Some tips for summer gardening

Published: Thursday, September 5, 2013 at 09:17 AM.

Late summer is a hard time to get inspired about working in the garden.  It’s really an in-between season too late for summer flowers, and too early for winter varieties.  But most of all, it’s just too hot to spend much time working outdoors.  However, there are plenty of easy jobs in the garden that really need to be done at this time.  My tips on late summer gardening was provided by Emeritus Extension Horticulture Specialist Dr. Robert Black, of the University of Florida, Institute of Food and Agricultural Sciences.

If you’re growing roses, it’s a good idea to prune them late in August.  Remove the healthy top growth, as well as the dead twigs and branches, and any diseased, injured, thin, or spindly growth.  Shorten the main canes and lateral branches.  Leave at least half the length of each main cane that’s one to three years old.  If you follow these pruning recommendations the first flowers can be expected in eight or nine weeks.  These flowers will be larger than they could have grown without the pruning.

If you’re growing mums or poinsettias, this is the last month that should pinch these plants to increase blooms we’ve talked about this before, so you may remember that pinching back the stem tips will increase branching, and promote heavier flowering in the late fall.  But don’t wait too long before you do this.  Otherwise you’ll be pinching off the flower buds instead of the stem tips and this will reduce the number of flowers that bloom in the fall.  August is also the time to pinch off some the buds on our camellias.  As soon as you can distinguish the rounded flower buds from the pointed vegetative bud, twist off all but one of the flower buds at each tip.  The remaining bud should develop into a large flower, so be very careful not to injure it.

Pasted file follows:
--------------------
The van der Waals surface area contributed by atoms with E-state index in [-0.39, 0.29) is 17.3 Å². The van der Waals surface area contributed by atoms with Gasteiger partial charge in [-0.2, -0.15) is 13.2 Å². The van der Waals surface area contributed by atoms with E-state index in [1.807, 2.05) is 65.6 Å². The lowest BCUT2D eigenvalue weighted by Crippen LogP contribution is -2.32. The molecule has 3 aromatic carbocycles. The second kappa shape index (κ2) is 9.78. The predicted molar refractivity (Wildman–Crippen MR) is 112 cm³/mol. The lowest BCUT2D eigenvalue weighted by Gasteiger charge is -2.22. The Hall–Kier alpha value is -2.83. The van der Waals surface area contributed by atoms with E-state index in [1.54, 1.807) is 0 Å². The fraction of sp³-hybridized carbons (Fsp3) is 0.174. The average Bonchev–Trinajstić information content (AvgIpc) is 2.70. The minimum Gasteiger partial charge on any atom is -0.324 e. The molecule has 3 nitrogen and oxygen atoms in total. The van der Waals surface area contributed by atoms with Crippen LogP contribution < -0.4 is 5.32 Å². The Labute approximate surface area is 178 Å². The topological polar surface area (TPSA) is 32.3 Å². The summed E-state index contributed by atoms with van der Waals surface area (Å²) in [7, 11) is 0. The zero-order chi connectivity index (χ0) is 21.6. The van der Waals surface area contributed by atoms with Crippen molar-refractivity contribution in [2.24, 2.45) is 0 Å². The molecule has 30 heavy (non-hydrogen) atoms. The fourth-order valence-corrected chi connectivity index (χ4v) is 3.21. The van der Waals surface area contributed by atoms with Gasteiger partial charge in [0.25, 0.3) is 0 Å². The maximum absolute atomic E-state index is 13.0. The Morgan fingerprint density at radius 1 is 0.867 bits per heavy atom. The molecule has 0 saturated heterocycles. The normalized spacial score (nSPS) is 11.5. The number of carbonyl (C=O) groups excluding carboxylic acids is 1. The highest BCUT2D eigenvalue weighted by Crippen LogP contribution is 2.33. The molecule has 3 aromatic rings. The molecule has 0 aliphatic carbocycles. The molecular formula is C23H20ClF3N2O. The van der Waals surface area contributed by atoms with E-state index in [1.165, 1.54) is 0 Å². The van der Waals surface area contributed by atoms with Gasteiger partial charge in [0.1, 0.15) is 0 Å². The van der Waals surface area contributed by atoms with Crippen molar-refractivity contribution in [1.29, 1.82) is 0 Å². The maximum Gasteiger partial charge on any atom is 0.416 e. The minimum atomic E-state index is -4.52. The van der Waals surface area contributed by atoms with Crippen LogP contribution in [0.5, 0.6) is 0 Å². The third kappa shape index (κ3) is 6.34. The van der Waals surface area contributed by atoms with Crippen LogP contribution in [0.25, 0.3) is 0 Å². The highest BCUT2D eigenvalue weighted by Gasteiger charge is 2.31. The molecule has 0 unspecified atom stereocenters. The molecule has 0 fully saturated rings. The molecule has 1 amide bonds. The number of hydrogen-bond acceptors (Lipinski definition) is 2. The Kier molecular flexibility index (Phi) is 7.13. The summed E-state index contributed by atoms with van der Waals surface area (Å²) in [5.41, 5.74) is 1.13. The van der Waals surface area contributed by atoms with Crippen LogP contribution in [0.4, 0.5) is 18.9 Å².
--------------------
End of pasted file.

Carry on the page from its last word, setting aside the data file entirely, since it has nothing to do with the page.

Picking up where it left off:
Some flowers, such as Sasanquas and Japonicas, are valued for their large number of blooms and don’t need to be pinched.

Many common ornamental, such as Oleander, Hydrangeas, and Azaleas can be propagated by cuttings this time of year.  For Azaleas, take tip cuttings, three to five inches long, with several leaves still attached.  Place the cutting in a rooting medium, and keep them moist by covering them with a plastic bag, or using a mist system.

Many rooting mediums can be used.  The most common are sand, and mixtures of peat and perlite.  You may want to use a rooting hormone to hasten root growth.

If you have any cold sensitive ornamentals in your landscape, you might think about rooting a few cuttings before winter, and keeping the young plants in a protected place.  That way, if your ornamental plant freezes, you’ll have replacement for the spring.

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